Transcript of comments by Jeff Raikes, President, Microsoft Business Division
The Role of Office Communications Server 2007 and Voice over Internet Protocol (VoIP) in the Workplace
March 7, 2007
JEFF RAIKES: Hello. I’m Jeff Raikes, president of Microsoft’s Business Division, and I want to share an exciting vision of business communications. Within three years, more than 100 million people will be able to make phone calls from Microsoft Outlook, SharePoint, and other Microsoft Office Systems applications; and customers will be able to gain this value with VoIP solutions that are half the cost of what they are today.
Let’s look at the past to set the context for this vision. During the past two decades, we’ve witnessed dramatic changes to the way we do business. There is phenomenal expansion in workplace communications and technology. Enterprises are truly global, expanding their operations worldwide. Customers and partners expect 24 by 7 service. And ultimately we’ve raised the bar in worker productivity.
While this communications revolution has been embraced by organizations and their people, it has also created some new challenges. Although people can communicate and collaborate with coworkers and customers in more ways, with more devices, from more places, few of these communications technologies work together.
Microsoft is investing substantially in a software platform and in partnerships to solve these problems and ultimately deliver on the vision I described.
We’re announcing the public beta version of Microsoft Office Communications Server, and Office Communicator 2007. These powerful solutions unite the way we communicate at work, and while on the road, into a single set of tools and services to deliver increased value, and reduced costs.
Today’s challenges will continue to grow until e-mail, phone calls, instant messaging and conferencing come together, and we get out of today’s communications potholes, telephone tag, voicemail jail, or looking up and then dialing a colleague’s office number, cell number, home number, only to leave a message.
Software will unite today’s disconnected communications. It will make communications simple, more affordable, and more effective.
Office Communications Server 2007 builds on the strength of its predecessor, Live Communication Server, adding new ways for people to connect via IM, and collaborate with audio and video conferences.
And for the first time, Office Communications Server integrates VoIP with other business communications, without ripping and replacing existing telephony equipment. Businesses can continue to use existing desk phones, but access them from any Microsoft Office application. Think of the possibilities: If a worker needs to collaborate on a report, he can with a simple click, and without even picking up a phone, instantly speak to a colleague from within Office applications. Using built-in presence technology, he can see how a colleague prefers to be contacted, and whether that person is available, and then click to communicate via the best method for that situation.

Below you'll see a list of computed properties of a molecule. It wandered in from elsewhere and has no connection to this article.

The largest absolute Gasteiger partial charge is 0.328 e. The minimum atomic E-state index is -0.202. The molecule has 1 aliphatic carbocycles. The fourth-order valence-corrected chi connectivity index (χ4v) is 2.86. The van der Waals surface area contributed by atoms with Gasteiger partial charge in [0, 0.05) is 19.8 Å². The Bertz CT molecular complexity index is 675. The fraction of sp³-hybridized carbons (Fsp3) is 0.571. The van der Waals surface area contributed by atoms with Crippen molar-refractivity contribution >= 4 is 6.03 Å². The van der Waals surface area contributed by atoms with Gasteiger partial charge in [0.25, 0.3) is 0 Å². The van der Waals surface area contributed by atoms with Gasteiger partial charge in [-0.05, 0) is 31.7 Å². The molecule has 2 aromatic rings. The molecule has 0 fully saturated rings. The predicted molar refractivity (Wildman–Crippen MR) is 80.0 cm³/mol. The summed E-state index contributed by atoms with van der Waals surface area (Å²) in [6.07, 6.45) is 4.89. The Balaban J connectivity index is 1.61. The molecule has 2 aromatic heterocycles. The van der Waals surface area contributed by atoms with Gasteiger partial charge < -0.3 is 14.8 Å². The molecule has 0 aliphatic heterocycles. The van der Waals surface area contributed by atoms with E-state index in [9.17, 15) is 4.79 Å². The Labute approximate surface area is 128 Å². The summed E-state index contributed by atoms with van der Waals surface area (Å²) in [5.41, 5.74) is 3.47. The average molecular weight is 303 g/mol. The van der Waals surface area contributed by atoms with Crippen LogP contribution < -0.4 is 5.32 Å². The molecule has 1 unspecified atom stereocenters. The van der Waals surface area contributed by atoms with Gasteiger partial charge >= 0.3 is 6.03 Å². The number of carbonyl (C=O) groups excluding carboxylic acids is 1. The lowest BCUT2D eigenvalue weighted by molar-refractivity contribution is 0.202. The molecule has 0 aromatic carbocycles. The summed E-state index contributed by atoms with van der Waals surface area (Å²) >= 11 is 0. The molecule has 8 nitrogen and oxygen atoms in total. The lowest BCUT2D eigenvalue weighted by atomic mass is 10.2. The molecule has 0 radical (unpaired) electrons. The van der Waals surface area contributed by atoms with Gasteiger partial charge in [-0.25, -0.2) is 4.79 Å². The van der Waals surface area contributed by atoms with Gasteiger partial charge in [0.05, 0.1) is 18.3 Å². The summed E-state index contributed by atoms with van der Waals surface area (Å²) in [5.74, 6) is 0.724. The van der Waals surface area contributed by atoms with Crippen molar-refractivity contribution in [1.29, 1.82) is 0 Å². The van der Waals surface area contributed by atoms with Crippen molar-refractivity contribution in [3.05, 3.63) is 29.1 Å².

And an independent report found the sound quality of Office Communications Server voice over IP calls are as good or better than leading VoIP providers.
The implications are profound: For those people freed from voicemail jail and telephone tag, critical projects won’t grind to a halt or slow down. They won’t waste time calling three different numbers, or checking six different inboxes. Instead, these communications empowered people will make better decisions faster, enabling their companies to outpace the competition.
Just as significantly as I mentioned earlier, the efficiencies that businesses will realize will cost less than today’s corporate telephony system.
Yes, these are bold predictions, but the communications revolution is far from over. The future holds many more advances: communications technologies that work together rather than at odds with each other; communications technologies that people can manage and control; communications technologies with names that you know and trust; communications technologies unified by Microsoft.